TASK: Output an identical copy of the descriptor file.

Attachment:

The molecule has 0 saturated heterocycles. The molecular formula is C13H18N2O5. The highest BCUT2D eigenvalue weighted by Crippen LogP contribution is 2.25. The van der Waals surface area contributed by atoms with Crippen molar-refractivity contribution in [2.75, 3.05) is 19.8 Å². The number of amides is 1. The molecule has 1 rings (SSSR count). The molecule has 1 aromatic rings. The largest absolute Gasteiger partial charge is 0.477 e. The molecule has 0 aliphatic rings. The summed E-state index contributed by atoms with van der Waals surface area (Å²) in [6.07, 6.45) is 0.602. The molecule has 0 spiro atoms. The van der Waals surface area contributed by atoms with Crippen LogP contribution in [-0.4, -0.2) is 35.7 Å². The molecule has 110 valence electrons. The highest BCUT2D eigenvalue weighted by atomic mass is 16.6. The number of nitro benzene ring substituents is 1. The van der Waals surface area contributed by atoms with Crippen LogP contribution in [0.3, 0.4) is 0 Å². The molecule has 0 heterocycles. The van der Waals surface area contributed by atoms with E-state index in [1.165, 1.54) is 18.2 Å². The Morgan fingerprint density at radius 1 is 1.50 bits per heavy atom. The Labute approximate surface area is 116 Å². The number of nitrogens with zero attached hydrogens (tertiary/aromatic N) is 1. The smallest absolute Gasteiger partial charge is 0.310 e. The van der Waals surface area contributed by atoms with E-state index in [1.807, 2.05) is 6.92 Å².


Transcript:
The molecule has 0 saturated heterocycles. The molecular formula is C13H18N2O5. The highest BCUT2D eigenvalue weighted by Crippen LogP contribution is 2.25. The van der Waals surface area contributed by atoms with Crippen molar-refractivity contribution in [2.75, 3.05) is 19.8 Å². The number of amides is 1. The molecule has 1 rings (SSSR count). The molecule has 1 aromatic rings. The largest absolute Gasteiger partial charge is 0.477 e. The molecule has 0 aliphatic rings. The summed E-state index contributed by atoms with van der Waals surface area (Å²) in [6.07, 6.45) is 0.602. The molecule has 0 spiro atoms. The van der Waals surface area contributed by atoms with Crippen LogP contribution in [-0.4, -0.2) is 35.7 Å². The molecule has 110 valence electrons. The highest BCUT2D eigenvalue weighted by atomic mass is 16.6. The number of nitro benzene ring substituents is 1. The van der Waals surface area contributed by atoms with Crippen LogP contribution in [0.3, 0.4) is 0 Å². The molecule has 0 heterocycles. The van der Waals surface area contributed by atoms with E-state index in [1.165, 1.54) is 18.2 Å². The Morgan fingerprint density at radius 1 is 1.50 bits per heavy atom. The Labute approximate surface area is 116 Å². The number of nitrogens with zero attached hydrogens (tertiary/aromatic N) is 1. The smallest absolute Gasteiger partial charge is 0.310 e. The van der Waals surface area contributed by atoms with E-state index in [1.807, 2.05) is 6.92 Å².